Important Dates

Paper submission deadline : December 29, 2023
Notification of acceptance : January 12, 2024
Camera-ready papers due : February 26, 2024
Workshop day: March 03, 2024

Steering Committee

Jeffrey S. Vetter, Oak Ridge National Laboratory, USA

Olivier Aumage, INRIA, France

Manuel Prieto, University Complutense of Madrid, Spain

Hartwig Anzt, KIT, Germany

Stanimire Tomov, University of Tennessee at Knoxville, USA

Antonio J. Pena, Barcelona Supercomputing Center, Spain, Spain

Organizers (Contact us)

Pedro Valero-Lara (co-chair)
Oak Ridge National Laboratory, USA

Seyong Lee (co-chair)
Oak Ridge National Laboratory, USA

Gokcen Kestor (co-chair)
Pacific Northwest National Laboratory, University of California Merced, USA

Monil Mohammad Alaul Haque (proceeding chair and program chair)
Oak Ridge National Laboratory, USA

Jose Manuel Monsalve Diaz (publicity chair)
Argonne National Laboratory, USA

Simon Garcia de Gonzalo (web chair)
Sandia National Laboratory, USA

Programme Committee

Manuscript submission

Papers reporting original and unpublished research results and experience are solicited. Papers must not exceed 6 pages in standard ACM two-column conference format. ACM templates for Microsoft Word, and LaTeX are available here. All paper submissions will be handled electronically via EasyChair.


All accepted papers will be published in the ExHET-PPoPP Workshops 2024 proceedings by the ACM Digital Library.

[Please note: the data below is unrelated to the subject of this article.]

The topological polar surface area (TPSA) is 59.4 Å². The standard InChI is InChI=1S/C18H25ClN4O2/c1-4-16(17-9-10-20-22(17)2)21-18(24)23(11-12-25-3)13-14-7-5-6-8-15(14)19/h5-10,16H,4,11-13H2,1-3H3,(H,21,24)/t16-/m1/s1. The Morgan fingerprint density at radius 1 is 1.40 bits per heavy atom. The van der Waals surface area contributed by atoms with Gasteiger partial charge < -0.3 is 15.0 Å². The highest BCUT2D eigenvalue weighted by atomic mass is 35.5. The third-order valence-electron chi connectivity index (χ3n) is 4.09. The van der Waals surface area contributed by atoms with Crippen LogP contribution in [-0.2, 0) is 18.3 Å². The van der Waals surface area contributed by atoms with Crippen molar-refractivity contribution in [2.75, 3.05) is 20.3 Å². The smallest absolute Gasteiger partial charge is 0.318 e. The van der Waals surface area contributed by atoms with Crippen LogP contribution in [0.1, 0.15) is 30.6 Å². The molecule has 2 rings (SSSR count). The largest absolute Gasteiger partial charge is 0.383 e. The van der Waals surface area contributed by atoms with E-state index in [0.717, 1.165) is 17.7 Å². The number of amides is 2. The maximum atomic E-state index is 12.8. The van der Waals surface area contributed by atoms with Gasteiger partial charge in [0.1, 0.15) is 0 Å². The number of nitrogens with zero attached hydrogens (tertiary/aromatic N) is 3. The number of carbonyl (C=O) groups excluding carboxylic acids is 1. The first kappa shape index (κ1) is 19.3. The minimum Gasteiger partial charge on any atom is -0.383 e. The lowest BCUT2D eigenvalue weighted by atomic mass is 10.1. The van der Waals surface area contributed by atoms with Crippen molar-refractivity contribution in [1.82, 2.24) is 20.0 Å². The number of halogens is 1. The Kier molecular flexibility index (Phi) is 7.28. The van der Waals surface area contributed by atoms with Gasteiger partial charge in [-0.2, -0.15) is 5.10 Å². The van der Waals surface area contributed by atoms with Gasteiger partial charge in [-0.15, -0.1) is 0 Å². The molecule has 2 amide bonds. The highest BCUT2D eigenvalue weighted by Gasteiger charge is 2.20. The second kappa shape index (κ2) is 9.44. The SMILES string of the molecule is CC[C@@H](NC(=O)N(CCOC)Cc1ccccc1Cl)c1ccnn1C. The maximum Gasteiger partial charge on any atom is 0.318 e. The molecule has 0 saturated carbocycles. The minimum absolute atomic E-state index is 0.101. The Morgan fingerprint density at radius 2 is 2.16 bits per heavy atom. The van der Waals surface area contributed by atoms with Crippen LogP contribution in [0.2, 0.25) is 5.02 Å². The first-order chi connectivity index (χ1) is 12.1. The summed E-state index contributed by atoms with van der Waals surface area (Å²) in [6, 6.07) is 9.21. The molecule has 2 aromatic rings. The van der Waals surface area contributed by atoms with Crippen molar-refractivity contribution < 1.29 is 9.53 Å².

Best Paper Award

The Best Paper Award will be selected on the basis of explicit recommendations of the reviewers and their scoring towards the paper’s originality and quality.

Special Issue Journal

Selected best papers of ExHET will be considered for publication in a special issue of the international journal Applied Sciences (IF: 2.838).

Keynote (Nick Brown, University of Edinburgh):

Domain-specific abstractions: A panacea or false promise for programming extreme heterogeneous architectures Dr. Nick Brown

There is a saying that it's called hardware because developing it is hard. However, in recent years there has been a Cambrian explosion in novel hardware architectures that one can use to undertake their calculations and the major blocker is now in fact on the software side. HPC developers must be able to effectively exploit such a diverse mix of hardware without significant architecture-specific expertise and extensively modifying their code for each technology. This is something that we are currently unable to provide but it is critical that we solve the issue, not least because such a heterogeneous mix can often deliver very significant energy advantages. In this talk, I will discuss our efforts to leverage knowledge of the programmer's intentions via domain-specific abstractions during compilation using MLIR. In our approach, computational patterns are identified and then drive the compilation process which enables a single, unmodified, source code to target a wide variety of architectures including GPUs, FPGAs, CGRAs, and the CS-2. By building upon the MLIR infrastructure we are able to often deliver a step change in performance and productivity compared to the current state of the art.